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Supreme Court curbs trademarks' reach

A Supreme Court ruling gave a suprise legal boost to Americans who own Internet domains that criticize corporations or use their trademarks.

WASHINGTON--Americans who own Internet domains that criticize corporations or use their trademarks received a surprise legal boost on Tuesday, due to a ruling by the Supreme Court.

In a 9-0 decision, the justices effectively narrowed the scope of a federal trademark law that frequently is invoked in spats over domain names. The effect is to make it more difficult for trademark owners to win lawsuits over alleged infringements of their intellectual property rights.

Even if consumers recognize a word or phrase as a trademark, the court ruled, "such mental association will not necessarily reduce the capacity of the famous mark to identify the goods of its owner."

Tuesday's decision arose out of a lawsuit brought by undergarment-vendor Victoria's Secret against a sex toy shop called Victor's Secret in Elizabethtown, Ky. In an opinion written by Justice John Paul Stevens, the court said Victoria's Secret had not proven that the value of its trademark to identify its own stores or products had been reduced.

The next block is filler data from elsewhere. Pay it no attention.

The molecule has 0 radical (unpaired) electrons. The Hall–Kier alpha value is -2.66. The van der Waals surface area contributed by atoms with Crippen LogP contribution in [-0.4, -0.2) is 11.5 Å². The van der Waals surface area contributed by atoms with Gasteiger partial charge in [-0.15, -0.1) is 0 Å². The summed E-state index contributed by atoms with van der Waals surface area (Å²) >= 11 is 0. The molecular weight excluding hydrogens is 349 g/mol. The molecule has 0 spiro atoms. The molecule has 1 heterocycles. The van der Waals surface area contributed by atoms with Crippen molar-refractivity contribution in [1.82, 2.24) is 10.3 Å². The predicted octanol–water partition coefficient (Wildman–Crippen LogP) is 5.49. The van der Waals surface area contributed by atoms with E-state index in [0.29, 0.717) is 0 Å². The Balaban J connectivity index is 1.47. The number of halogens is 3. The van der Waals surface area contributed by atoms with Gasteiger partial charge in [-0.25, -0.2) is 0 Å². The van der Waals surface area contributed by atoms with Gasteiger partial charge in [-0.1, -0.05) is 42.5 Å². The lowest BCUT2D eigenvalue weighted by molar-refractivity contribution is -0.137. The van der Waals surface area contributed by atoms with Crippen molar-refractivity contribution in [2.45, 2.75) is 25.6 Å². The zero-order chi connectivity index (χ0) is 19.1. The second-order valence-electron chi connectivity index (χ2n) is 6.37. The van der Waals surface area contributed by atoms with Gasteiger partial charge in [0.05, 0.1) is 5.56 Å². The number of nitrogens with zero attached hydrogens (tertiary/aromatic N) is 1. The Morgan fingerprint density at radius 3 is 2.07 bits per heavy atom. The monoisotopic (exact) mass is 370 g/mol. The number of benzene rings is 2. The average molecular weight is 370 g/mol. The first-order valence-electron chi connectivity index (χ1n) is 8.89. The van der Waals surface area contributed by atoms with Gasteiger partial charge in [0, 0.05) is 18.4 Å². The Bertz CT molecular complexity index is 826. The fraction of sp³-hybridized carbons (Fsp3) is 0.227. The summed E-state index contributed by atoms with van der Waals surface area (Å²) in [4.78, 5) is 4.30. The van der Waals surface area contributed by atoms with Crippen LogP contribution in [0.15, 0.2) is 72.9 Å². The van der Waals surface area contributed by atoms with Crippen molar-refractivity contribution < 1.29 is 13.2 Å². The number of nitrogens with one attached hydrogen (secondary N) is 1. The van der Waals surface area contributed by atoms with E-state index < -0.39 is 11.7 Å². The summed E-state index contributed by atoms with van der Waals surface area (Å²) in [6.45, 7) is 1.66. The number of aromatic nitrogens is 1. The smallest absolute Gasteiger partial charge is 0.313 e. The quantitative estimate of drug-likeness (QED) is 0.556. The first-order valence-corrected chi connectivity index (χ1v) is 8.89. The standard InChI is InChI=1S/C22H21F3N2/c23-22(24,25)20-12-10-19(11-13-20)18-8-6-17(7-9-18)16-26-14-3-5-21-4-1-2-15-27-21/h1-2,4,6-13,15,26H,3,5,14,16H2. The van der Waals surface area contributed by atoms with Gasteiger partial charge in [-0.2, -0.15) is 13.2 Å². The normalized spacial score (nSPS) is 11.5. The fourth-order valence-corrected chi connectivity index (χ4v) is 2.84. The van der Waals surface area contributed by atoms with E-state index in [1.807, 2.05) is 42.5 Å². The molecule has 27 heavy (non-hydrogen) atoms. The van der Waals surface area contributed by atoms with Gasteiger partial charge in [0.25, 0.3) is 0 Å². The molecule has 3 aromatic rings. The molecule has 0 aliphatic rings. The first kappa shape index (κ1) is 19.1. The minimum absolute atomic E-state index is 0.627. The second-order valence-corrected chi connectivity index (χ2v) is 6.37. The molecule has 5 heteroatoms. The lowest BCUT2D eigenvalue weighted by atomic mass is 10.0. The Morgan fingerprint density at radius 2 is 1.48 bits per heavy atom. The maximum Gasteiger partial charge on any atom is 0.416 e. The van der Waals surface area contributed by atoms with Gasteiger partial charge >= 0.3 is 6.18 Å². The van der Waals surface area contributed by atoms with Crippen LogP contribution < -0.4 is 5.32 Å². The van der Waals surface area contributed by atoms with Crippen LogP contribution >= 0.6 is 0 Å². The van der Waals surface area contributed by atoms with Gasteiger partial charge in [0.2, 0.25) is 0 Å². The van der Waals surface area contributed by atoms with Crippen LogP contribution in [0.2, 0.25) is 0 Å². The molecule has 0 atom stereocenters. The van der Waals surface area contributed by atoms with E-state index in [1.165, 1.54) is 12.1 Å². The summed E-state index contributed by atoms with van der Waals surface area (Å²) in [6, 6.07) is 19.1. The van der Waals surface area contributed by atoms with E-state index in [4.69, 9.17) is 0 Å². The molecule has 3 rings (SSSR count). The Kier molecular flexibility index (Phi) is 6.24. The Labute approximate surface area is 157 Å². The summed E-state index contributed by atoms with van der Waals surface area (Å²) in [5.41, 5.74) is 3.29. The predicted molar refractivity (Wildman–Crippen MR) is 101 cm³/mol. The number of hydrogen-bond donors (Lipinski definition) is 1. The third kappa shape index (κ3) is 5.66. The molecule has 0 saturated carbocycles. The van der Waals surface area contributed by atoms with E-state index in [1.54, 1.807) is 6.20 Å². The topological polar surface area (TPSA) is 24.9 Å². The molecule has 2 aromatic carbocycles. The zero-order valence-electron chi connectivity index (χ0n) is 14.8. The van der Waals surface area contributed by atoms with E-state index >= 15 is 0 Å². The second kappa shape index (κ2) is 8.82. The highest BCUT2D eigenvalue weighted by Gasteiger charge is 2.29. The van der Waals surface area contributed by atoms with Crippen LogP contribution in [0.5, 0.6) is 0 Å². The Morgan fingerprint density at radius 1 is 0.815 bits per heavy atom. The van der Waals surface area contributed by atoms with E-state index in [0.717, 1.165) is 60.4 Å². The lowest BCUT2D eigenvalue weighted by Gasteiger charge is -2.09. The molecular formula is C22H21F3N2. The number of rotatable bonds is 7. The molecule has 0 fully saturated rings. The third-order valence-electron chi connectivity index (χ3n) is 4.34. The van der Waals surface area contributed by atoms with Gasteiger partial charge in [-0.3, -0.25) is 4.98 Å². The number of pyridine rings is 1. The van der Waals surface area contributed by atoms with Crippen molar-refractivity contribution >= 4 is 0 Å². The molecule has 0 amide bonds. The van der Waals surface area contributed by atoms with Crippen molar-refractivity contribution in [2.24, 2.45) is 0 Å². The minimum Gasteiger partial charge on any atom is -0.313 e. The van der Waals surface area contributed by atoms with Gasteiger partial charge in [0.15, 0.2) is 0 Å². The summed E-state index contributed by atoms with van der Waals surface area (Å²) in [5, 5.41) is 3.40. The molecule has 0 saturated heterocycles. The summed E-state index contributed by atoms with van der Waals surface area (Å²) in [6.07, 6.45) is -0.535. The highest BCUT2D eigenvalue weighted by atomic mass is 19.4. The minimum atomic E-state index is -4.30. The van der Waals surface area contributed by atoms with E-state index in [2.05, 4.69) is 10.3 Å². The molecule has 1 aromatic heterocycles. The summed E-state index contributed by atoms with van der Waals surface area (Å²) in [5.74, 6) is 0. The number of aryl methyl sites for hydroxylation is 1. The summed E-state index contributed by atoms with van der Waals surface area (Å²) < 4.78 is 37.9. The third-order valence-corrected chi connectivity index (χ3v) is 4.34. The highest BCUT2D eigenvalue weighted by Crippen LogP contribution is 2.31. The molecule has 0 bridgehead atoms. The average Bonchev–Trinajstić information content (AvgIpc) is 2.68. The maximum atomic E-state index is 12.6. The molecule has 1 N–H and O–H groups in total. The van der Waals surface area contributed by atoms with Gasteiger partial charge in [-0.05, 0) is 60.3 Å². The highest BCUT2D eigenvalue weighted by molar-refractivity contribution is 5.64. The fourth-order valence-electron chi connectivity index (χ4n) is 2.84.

Under a law called the Federal Trademark Dilution Act, actions that effectively dilute the value and distinctiveness of the trademark can be punished. Dilution is defined as the "lessening of the capacity of a famous mark to identify and distinguish goods or services."

Paul Levy, an attorney at Public Citizen who estimates he has litigated 10 to 20 domain name cases on behalf of people sued by corporations, says the decision will have a "tremendous impact."

"It's going to affect the cases that arise over infringement because Justice Stevens emphasizes that infringement is about the interests of consumers, not just protection of companies," Levy said. "A lot of judges and lawyers have lost sight of that."

For example, a current case pitting Nissan Computer--owned by Uzi Nissan--against Nissan Motor involves the Federal Trademark Dilution Act. "The only legal basis for the district court's injunction against criticism of Nissan Motor Co. was a finding of dilution, and that finding...must in my view be reconsidered in light" of the new ruling, Levy said.